MEP: There are number of approaches which could be done by the ASEAN member states: providing tourism investment opportunities and incentives, and providing clear rules and regulations in each country. To promote tourism investment, especially in infrastructure development, Indonesia has implemented three policies: 1) increasing the incentives given to tourism sector investment 2) simplifying the investment procedures in tourism sector, and 3) increasing investment promotions in the tourism sector.

We are also working on adding more Special Economic Zones (SEZ) in tourism. We already have one SEZ in tourism in Tanjung Lesung, Banten. Coming up soon will be Mandalika in West Sumbawa. Having these Special Economic Zones, allows us to offer more fiscal incentives to foreign investment as well as more facilitation to investors.

Indonesia is making progress on attracting cruise operators. What needs to be done to get the cruise sector activated across ASEAN?

MEP: In order to get the cruise sector activated across ASEAN, we have a work plan that should be done by the ASEAN member states: developing cruise infrastructure; developing itineraries and routes; promoting ASEAN cruises at international trade and consumer fairs; and collaborating with international cruise organizations and associations.

To boost cruise tourism, Indonesia is in the process of completing five ports that can accommodate vessels with a size of 320 metres by the end of 2013 -- Sabang, Belawan, Jakarta, Surabaya and Benoa. An additional three ports which are able to accommodate cruise ships of very large capacity at anchor -- Lombok, Tanah Ampo, and Komodo -- will also be completed by 2014.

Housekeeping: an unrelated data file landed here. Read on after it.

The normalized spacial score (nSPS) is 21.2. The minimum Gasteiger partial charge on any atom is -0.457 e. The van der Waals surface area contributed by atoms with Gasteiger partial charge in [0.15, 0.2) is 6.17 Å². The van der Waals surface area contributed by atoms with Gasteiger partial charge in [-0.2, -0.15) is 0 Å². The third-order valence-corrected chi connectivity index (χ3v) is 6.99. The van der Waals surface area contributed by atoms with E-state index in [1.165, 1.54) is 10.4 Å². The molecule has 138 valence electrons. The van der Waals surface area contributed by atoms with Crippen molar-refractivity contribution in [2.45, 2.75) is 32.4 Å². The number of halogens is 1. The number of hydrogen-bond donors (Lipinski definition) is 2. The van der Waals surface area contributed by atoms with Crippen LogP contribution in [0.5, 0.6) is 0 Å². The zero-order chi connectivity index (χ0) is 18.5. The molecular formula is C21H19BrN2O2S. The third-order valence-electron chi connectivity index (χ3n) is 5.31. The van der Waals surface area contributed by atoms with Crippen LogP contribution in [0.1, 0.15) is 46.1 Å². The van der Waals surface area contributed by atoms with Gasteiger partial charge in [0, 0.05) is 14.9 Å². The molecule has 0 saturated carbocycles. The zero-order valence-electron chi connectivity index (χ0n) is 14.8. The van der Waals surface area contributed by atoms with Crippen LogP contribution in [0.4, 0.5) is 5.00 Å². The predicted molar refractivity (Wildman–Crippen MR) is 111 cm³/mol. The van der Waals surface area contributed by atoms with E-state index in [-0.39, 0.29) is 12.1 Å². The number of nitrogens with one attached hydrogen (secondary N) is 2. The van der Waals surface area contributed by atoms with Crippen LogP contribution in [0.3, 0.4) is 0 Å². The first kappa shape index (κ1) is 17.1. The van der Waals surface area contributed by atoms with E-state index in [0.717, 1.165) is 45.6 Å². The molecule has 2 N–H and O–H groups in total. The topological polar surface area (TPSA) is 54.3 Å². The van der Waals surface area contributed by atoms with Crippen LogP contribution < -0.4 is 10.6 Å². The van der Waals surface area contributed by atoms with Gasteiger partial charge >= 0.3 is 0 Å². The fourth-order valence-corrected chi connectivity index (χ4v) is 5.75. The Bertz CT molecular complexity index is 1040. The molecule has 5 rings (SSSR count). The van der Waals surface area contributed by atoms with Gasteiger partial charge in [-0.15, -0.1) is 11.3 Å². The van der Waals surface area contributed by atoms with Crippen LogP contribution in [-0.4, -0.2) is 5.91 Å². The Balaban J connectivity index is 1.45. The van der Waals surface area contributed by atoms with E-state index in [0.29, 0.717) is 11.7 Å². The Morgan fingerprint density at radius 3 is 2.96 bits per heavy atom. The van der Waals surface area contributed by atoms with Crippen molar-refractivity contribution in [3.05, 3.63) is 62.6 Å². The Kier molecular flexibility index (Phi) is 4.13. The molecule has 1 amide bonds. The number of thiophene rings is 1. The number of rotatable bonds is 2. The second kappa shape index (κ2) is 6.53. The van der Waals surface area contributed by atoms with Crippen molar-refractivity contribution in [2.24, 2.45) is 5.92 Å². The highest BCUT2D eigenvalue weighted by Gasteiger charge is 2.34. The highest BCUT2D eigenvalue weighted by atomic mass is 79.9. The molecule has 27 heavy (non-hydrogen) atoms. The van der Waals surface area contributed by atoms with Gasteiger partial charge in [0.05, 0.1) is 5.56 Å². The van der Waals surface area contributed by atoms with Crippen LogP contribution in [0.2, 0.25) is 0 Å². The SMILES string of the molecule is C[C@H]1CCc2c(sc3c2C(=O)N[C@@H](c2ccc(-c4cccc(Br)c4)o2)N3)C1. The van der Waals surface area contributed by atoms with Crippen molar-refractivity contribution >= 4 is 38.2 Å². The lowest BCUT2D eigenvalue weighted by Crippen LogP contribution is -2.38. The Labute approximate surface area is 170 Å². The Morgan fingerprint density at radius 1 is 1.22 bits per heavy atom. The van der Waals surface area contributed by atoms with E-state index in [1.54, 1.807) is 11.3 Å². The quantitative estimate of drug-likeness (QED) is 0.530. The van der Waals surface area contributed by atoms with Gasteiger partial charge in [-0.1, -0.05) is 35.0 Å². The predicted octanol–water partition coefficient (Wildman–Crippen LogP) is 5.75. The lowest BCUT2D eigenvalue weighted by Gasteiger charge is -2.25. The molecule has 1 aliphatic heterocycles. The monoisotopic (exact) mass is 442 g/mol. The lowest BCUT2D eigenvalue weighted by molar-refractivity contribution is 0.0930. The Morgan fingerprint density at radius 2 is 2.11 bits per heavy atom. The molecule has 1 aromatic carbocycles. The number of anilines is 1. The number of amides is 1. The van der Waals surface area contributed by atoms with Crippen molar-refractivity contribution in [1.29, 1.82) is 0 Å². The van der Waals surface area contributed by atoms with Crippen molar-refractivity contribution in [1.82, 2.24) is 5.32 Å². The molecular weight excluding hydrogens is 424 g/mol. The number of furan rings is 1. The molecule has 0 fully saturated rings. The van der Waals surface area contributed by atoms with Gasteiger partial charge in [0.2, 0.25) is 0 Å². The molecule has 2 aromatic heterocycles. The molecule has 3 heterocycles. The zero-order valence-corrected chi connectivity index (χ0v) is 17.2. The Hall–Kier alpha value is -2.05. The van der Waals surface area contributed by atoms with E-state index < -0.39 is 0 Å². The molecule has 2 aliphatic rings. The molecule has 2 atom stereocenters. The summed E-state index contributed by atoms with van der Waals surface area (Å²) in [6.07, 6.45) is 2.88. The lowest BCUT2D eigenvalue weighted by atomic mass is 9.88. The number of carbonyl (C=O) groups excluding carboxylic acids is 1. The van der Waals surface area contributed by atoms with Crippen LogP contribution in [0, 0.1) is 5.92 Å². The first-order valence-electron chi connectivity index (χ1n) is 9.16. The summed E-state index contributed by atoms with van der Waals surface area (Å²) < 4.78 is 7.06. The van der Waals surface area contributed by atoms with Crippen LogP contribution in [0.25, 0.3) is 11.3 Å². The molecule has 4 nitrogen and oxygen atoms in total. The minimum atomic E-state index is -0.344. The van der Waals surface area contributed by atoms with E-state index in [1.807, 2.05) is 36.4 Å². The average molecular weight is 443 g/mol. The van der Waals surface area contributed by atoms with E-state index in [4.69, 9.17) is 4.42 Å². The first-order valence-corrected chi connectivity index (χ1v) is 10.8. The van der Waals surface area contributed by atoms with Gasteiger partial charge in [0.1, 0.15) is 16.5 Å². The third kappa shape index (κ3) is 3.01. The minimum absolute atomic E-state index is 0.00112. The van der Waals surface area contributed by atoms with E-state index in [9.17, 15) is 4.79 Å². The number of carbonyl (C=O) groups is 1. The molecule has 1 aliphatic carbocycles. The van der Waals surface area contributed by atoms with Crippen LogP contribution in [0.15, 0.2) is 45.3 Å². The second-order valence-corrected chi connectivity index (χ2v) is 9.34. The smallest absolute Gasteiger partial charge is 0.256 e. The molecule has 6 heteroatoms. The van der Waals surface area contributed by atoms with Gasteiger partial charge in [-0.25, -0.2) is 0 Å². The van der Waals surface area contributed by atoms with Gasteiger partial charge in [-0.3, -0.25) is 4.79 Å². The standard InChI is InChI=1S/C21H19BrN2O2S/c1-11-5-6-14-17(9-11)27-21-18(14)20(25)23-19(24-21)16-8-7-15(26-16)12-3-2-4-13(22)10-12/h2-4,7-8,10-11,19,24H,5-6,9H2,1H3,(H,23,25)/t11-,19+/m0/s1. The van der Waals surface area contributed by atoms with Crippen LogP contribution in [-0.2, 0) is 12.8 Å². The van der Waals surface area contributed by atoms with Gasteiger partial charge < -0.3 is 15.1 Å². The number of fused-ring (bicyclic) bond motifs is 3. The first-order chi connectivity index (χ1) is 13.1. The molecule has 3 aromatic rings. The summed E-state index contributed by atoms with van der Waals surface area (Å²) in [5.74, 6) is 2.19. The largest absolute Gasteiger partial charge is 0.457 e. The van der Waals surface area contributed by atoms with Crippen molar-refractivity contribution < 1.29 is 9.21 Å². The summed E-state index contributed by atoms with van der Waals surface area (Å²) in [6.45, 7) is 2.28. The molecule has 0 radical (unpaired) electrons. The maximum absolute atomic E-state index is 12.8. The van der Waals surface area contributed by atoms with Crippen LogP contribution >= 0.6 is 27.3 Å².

What message will Indonesia be taking to the ASEAN Tourism Forum in Vientiane in January 2013?

MEP: I believe that the ASEAN Tourism Forum 2013 in Laos will provide a great opportunity for all ASEAN member states to discuss ways to providing an increased number of visitors to the region with authentic and diverse products, enhanced connectivity, a safe and secure environment, and increased quality of services. At the same time, this has to be done by ensuring an increasing quality of life and opportunities for residents through responsible and sustainable tourism development.

How desirable is an ASEAN common visa?

There is no doubt that the ASEAN common visa will increase the number of international tourist arrivals to the ASEAN region. It will also accelerate the realization of the ASEAN Economic Community (AEC), ASEAN Socio-Cultural Community (ASCC), and ASEAN Political Security Community (APSC).

Can ASEAN promote niche activities, such as adventure, experiential, business and long stay -- as well as mass tourism? How?

MEP: Yes of course we can. Market segmentation is based on experience and activities. We can develop appropriate itineraries that meet with tourist needs or creative segmentation. In Indonesia, we are now focusing on seven special interest tourism sectors: historical and cultural tourism; nature and ecotourism; culinary and shopping tourism; MICE; recreational sports tourism; cruise; and health and wellness tourism. Our new tourism attractions are expected to draw not only a higher number of tourist arrivals but, more importantly, higher quality tourists. We hope that foreign tourists will stay longer and spend more time in Indonesia.

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ENDS